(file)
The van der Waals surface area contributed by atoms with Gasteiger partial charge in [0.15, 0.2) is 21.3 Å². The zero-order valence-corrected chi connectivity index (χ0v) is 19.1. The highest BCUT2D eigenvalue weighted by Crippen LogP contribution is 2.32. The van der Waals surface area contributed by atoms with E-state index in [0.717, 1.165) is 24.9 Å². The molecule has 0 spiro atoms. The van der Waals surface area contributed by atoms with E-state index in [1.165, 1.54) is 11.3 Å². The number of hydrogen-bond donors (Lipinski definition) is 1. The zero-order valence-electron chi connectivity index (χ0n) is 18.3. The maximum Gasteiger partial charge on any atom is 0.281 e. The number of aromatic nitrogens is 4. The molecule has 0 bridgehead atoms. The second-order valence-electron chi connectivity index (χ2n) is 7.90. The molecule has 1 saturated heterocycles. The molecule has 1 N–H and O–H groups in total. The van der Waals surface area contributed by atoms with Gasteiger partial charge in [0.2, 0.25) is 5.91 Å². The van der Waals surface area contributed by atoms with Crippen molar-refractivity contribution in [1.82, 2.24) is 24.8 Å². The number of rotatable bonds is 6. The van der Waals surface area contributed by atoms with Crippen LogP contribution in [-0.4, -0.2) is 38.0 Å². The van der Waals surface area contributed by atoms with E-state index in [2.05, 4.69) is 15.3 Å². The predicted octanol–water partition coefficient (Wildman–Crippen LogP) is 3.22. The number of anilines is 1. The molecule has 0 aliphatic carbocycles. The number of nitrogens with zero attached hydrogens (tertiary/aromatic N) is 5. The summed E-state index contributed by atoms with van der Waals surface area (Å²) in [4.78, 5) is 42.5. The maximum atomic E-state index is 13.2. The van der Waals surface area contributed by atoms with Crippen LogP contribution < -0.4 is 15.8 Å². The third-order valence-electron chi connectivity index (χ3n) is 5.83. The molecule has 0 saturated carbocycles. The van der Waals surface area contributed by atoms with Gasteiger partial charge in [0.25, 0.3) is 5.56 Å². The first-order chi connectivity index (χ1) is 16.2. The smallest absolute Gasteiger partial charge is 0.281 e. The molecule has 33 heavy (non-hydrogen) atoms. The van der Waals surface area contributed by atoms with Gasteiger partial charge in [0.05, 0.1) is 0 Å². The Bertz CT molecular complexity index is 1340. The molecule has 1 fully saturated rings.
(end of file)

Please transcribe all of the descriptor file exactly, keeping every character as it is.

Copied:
The van der Waals surface area contributed by atoms with Gasteiger partial charge in [0.15, 0.2) is 21.3 Å². The zero-order valence-corrected chi connectivity index (χ0v) is 19.1. The highest BCUT2D eigenvalue weighted by Crippen LogP contribution is 2.32. The van der Waals surface area contributed by atoms with E-state index in [0.717, 1.165) is 24.9 Å². The molecule has 0 spiro atoms. The van der Waals surface area contributed by atoms with E-state index in [1.165, 1.54) is 11.3 Å². The number of hydrogen-bond donors (Lipinski definition) is 1. The zero-order valence-electron chi connectivity index (χ0n) is 18.3. The maximum Gasteiger partial charge on any atom is 0.281 e. The number of aromatic nitrogens is 4. The molecule has 0 bridgehead atoms. The second-order valence-electron chi connectivity index (χ2n) is 7.90. The molecule has 1 saturated heterocycles. The molecule has 1 N–H and O–H groups in total. The van der Waals surface area contributed by atoms with Gasteiger partial charge in [0.2, 0.25) is 5.91 Å². The van der Waals surface area contributed by atoms with Crippen molar-refractivity contribution in [1.82, 2.24) is 24.8 Å². The number of rotatable bonds is 6. The van der Waals surface area contributed by atoms with Crippen LogP contribution in [-0.4, -0.2) is 38.0 Å². The van der Waals surface area contributed by atoms with E-state index in [2.05, 4.69) is 15.3 Å². The predicted octanol–water partition coefficient (Wildman–Crippen LogP) is 3.22. The number of anilines is 1. The molecule has 0 aliphatic carbocycles. The number of nitrogens with zero attached hydrogens (tertiary/aromatic N) is 5. The summed E-state index contributed by atoms with van der Waals surface area (Å²) in [4.78, 5) is 42.5. The maximum atomic E-state index is 13.2. The van der Waals surface area contributed by atoms with Crippen LogP contribution < -0.4 is 15.8 Å². The third-order valence-electron chi connectivity index (χ3n) is 5.83. The molecule has 0 saturated carbocycles. The van der Waals surface area contributed by atoms with Gasteiger partial charge in [0.25, 0.3) is 5.56 Å². The first-order chi connectivity index (χ1) is 16.2. The smallest absolute Gasteiger partial charge is 0.281 e. The molecule has 33 heavy (non-hydrogen) atoms. The van der Waals surface area contributed by atoms with Gasteiger partial charge in [0.05, 0.1) is 0 Å². The Bertz CT molecular complexity index is 1340. The molecule has 1 fully saturated rings.